You may find yourself in a difficult communication situation when you’re:
- Communicating in a large group, as it can be hard to hear people over the sound of other people talking
- Whispers in quiet environments into your deaf ear can be very difficult to pick up
- Communicating while in a car if your deaf ear is facing the driver
The above situations and many more like it can affect your day-to-day activities. You might find yourself easily irritated or become a lot jumpier than before in certain situations. If you have SSD, it’s also common to develop stress headaches from a feeling of isolation and constant communication difficulties.
Take this situation, for example, eating at a restaurant with friends. Watch as the subject is presented with the same situation, but in the second example with their deaf ear towards the person talking to them:
TREATING SINGLE-SIDED DEAFNESS
The deaf ear receives no clinical benefit from amplification in SSD cases. Meaning, no matter how loud a hearing aid can make the sound, the speech will never be clear or understandable in that ear. The other ear usually has normal hearing ability, although this is sometimes not the case.
The only way to completely restore binaural hearing (hearing on both sides) is with a cochlear implant. Cochlear implants have been the first choice to treat SSD in Europe for years, however, it has only recently been approved in the United States by the FDA. A cochlear implant is the only way sound can once again stimulate the deafened hearing nerve and restore binaural sound processing. While this treatment option offers the best outcomes, it is the most invasive and may not always be covered by the patient’s insurance.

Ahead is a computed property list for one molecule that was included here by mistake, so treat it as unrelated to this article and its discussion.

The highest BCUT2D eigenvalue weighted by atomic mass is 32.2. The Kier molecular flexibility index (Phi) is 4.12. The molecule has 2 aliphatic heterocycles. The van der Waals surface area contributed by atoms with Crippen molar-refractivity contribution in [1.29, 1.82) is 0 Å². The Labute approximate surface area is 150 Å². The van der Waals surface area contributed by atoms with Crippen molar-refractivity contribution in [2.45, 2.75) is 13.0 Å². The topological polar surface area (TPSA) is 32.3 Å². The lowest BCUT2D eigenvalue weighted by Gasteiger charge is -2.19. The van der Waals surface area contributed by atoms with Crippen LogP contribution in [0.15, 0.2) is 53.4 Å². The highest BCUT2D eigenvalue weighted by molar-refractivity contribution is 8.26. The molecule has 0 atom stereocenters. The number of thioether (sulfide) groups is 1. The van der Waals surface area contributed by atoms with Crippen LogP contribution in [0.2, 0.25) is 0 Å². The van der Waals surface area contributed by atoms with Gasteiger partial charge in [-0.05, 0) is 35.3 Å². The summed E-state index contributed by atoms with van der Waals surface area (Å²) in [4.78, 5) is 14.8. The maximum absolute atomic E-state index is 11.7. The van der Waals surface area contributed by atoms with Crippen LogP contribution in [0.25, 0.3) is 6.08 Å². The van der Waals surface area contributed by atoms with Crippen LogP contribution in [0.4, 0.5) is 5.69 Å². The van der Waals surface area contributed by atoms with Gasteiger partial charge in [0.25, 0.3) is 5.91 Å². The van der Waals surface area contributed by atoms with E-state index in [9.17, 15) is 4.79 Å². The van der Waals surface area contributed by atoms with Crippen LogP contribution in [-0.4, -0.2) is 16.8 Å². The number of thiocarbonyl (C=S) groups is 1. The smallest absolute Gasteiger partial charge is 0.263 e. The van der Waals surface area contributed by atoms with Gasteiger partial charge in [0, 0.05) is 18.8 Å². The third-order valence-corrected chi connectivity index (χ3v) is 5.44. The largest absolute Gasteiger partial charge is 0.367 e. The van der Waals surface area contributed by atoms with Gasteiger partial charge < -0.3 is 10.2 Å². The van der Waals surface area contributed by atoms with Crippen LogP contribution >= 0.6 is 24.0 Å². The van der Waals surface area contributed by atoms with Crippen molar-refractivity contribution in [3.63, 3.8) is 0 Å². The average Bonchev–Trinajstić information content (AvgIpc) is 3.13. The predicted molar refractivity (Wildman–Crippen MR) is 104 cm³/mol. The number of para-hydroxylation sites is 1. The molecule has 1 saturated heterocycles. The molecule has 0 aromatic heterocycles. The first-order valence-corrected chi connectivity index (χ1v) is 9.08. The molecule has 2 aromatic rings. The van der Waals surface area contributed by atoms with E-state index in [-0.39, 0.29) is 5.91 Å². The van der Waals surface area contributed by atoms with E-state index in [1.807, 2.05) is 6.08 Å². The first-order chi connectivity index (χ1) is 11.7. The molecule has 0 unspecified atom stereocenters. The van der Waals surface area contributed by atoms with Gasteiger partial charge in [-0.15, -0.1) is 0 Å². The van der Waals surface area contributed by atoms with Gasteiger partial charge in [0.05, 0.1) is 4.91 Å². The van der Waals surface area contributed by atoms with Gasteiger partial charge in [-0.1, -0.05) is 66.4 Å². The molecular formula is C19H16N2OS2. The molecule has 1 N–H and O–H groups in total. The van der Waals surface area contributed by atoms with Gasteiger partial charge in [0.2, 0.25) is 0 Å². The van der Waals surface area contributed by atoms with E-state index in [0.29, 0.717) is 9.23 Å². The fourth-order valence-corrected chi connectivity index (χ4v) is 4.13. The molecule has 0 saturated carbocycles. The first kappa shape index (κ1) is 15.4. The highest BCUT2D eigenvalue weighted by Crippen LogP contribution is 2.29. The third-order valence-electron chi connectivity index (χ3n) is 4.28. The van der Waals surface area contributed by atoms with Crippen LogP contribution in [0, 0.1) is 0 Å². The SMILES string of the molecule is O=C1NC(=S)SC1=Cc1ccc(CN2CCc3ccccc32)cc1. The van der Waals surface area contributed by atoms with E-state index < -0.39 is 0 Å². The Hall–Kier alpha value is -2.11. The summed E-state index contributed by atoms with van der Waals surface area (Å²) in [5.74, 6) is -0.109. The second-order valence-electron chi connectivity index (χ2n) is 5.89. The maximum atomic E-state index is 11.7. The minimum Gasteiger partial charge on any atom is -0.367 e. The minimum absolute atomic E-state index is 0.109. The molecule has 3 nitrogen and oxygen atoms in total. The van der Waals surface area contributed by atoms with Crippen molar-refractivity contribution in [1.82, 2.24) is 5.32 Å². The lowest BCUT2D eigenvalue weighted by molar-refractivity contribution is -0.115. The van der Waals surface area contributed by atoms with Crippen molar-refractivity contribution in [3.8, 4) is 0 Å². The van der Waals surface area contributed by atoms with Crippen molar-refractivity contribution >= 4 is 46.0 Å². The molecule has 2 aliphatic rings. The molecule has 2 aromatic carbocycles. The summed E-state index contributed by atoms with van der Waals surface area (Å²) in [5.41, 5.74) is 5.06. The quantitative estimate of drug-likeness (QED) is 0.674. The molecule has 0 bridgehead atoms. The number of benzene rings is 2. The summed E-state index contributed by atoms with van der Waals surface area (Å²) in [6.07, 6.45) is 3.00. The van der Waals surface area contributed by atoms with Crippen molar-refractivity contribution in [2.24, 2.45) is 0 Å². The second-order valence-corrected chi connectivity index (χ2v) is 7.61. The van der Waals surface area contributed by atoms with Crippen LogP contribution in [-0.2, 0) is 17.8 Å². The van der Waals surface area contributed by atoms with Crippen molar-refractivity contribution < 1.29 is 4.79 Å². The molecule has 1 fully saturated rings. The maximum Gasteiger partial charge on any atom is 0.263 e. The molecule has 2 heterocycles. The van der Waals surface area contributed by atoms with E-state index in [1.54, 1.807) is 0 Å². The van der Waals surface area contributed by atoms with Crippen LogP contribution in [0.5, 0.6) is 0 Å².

In cases where patients do not want to undergo the surgery of a cochlear implant or the subsequent auditory training period, there are other treatments that can help return the sensation of hearing on their bad side, by sending those sounds into the good ear. The most common treatments used for SSD are BAHA (bone-anchored hearing aid) or the CROS (contralateral routing of signal) and BiCROS (bilateral contralateral routing of signal) hearing aid systems.
WHAT IS A BAHA?
BAHA or bone-anchored hearing aids come in two parts:
- A surgically implanted transmitter that sends sounds through the bone to the inner ear
- A small sound processor that is usually attached to the outside of the head and behind the ear
With the BAHA, it will convert sound into vibrations and transfer them through either an abutment or magnet to the implant. This will then transfer the vibrations through the skull to the inner ear.
Hearing loss in one ear is known as Single sided hearing.